Many proposals have been brought to the table at the open-ended working group on nuclear disarmament in Geneva. What are the main fault lines for discussions?
By Magnus Løvold
If success were to be measured by rate of document production, the open-ended working group (OEWG) on nuclear disarmament could already be considered a great triumph. As the second substantial segment of the OEWG gets going in Geneva, states and civil society have set forth an impressive 35 working papers—more than three times the number of working papers written for the previous OEWG in 2013. →
Describing the current review process of the NPT as unsatisfactory, Einhorn writes that it ‘produces high drama and intense diplomatic activity, but rarely contributes to the strengthening of the NPT regime. All NPT parties are frustrated with it’. It is time, he believes, to try something new. →
Synthesizing states’ views of how to address the nuclear threat requires an advanced degree in diplomatic alchemy
By Magnus Løvold
Several states and observers participating at the First Committee of the UN General Assembly last autumn noted that the international nuclear disarmament debate is becoming increasingly polarized. In the corridors of the UN Headquarters in New York, states and observers had different opinions about this changing political dynamic, and characterizations ranged from clarifying (and therefore good) to divisive (and therefore bad). But few seemed to dispute the initial claim that the states involved in discussions about how to bring nuclear disarmament forward are increasingly divided into two opposing camps. →
When the UN General Assembly decided to establish another Open-Ended Working Group (OEWG) on nuclear disarmament last fall, it stressed the importance of inclusiveness and welcomed ‘the participation of all Member States’. But how inclusive is the OEWG really?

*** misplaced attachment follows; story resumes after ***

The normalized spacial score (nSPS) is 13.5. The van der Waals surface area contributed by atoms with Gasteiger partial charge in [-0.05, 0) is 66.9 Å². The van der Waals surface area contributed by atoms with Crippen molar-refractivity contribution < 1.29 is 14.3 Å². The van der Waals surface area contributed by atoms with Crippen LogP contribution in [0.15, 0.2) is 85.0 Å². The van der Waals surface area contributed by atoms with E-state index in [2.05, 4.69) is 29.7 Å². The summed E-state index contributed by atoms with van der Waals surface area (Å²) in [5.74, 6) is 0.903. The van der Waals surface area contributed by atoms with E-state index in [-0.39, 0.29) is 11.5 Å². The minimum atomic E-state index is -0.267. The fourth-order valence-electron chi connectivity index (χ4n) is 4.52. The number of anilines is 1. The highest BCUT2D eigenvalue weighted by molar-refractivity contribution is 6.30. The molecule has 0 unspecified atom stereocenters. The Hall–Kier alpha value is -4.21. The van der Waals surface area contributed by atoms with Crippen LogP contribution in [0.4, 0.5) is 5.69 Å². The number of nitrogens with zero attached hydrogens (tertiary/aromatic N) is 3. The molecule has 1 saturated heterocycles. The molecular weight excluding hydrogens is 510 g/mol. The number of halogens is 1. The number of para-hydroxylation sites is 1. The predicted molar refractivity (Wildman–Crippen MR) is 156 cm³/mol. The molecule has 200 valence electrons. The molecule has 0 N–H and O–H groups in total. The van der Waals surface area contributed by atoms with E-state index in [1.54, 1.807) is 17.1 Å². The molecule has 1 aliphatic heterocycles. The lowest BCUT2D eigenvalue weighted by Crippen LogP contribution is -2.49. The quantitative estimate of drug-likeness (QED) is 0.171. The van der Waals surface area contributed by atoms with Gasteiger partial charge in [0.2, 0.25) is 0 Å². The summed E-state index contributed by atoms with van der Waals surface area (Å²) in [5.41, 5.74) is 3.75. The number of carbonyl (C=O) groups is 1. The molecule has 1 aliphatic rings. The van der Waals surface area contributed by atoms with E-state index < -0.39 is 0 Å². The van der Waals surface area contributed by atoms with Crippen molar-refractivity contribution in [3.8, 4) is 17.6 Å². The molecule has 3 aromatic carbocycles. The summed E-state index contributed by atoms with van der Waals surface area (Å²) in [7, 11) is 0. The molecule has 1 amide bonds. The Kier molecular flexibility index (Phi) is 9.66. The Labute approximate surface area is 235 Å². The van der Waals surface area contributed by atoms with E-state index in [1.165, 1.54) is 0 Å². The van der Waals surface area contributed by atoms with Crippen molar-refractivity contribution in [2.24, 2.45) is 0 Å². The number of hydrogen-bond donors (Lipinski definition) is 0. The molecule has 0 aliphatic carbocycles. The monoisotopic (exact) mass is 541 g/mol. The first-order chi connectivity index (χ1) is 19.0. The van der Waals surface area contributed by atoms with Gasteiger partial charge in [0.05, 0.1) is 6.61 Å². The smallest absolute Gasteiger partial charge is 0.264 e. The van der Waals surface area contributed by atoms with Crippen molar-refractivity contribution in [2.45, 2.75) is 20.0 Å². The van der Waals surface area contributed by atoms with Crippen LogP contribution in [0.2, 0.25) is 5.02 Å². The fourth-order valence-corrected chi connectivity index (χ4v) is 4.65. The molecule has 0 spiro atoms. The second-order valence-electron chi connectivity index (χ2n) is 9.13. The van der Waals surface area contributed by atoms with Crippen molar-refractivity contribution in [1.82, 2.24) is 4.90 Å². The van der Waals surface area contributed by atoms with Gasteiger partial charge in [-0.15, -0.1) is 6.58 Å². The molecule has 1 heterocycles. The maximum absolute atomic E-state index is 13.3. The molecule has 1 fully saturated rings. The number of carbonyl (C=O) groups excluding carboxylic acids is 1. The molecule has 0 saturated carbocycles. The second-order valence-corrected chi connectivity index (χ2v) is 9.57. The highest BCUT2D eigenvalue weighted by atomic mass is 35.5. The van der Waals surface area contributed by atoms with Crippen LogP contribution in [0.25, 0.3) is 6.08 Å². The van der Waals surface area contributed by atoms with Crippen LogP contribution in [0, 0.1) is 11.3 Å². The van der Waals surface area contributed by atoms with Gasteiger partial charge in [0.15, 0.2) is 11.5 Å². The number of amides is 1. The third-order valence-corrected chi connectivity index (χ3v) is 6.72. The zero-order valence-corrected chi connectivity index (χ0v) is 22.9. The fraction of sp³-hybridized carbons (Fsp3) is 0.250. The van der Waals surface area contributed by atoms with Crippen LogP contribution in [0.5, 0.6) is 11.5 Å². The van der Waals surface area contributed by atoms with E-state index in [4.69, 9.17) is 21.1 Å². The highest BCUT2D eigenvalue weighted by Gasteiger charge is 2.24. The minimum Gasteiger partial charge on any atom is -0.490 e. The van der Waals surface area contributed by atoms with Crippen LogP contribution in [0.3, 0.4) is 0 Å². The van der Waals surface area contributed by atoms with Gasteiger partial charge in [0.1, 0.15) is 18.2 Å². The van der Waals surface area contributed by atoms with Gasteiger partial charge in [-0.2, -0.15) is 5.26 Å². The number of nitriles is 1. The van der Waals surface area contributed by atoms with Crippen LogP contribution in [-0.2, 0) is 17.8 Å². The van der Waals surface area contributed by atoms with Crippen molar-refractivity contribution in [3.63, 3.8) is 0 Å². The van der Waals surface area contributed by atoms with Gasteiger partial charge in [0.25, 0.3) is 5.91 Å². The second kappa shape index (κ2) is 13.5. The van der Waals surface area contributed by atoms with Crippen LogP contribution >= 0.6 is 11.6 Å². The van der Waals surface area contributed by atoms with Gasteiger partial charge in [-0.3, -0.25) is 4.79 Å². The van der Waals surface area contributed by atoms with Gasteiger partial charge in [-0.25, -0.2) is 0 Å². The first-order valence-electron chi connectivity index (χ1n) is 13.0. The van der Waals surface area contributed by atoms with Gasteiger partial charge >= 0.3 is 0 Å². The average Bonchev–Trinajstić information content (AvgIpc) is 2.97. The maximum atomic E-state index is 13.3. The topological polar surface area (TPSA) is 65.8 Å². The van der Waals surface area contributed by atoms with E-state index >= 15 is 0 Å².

By Aasmund Skjetne & Torbjørn Graff Hugo
According to the Indian delegation to the Conference on Disarmament (CD), the OEWG is not very inclusive at all. In their view, it ‘does not include all representative groups of states, in particular states whose interests are specially affected’. The fact that all the nuclear-armed states voluntarily decided to boycott the first session of the OEWG is apparently seen by New Delhi as a sign of exclusion. Moreover, India believes that ‘the OEWG, established outside the CD with an unclear mandate and with the GA Rules of Procedure, may not lead to an inclusive process or productive outcomes’. →
This blog contain comments made by ILPI (Dr. juris Gro Nystuen) during the Open-ended Working Group meeting in Geneva on 22 February 2016.
I would like to thank the Chair, Ambassador Thani, for inviting me to participate in this panel. I am grateful for this opportunity to address the Open-Ended Working Group.
As the title suggests: my approach to this is that of international law – in 2014, we at ILPI produced a book entitled Nuclear Weapons under International Law, which maps existing international law relevant to nuclear weapons. →
After noting some confusion and overlap in the nuclear disarmament debate, the remaining comments were about possible approaches to nuclear disarmament (in the context of the guiding questions posed by the Chair in A/AC.286/WP.3). →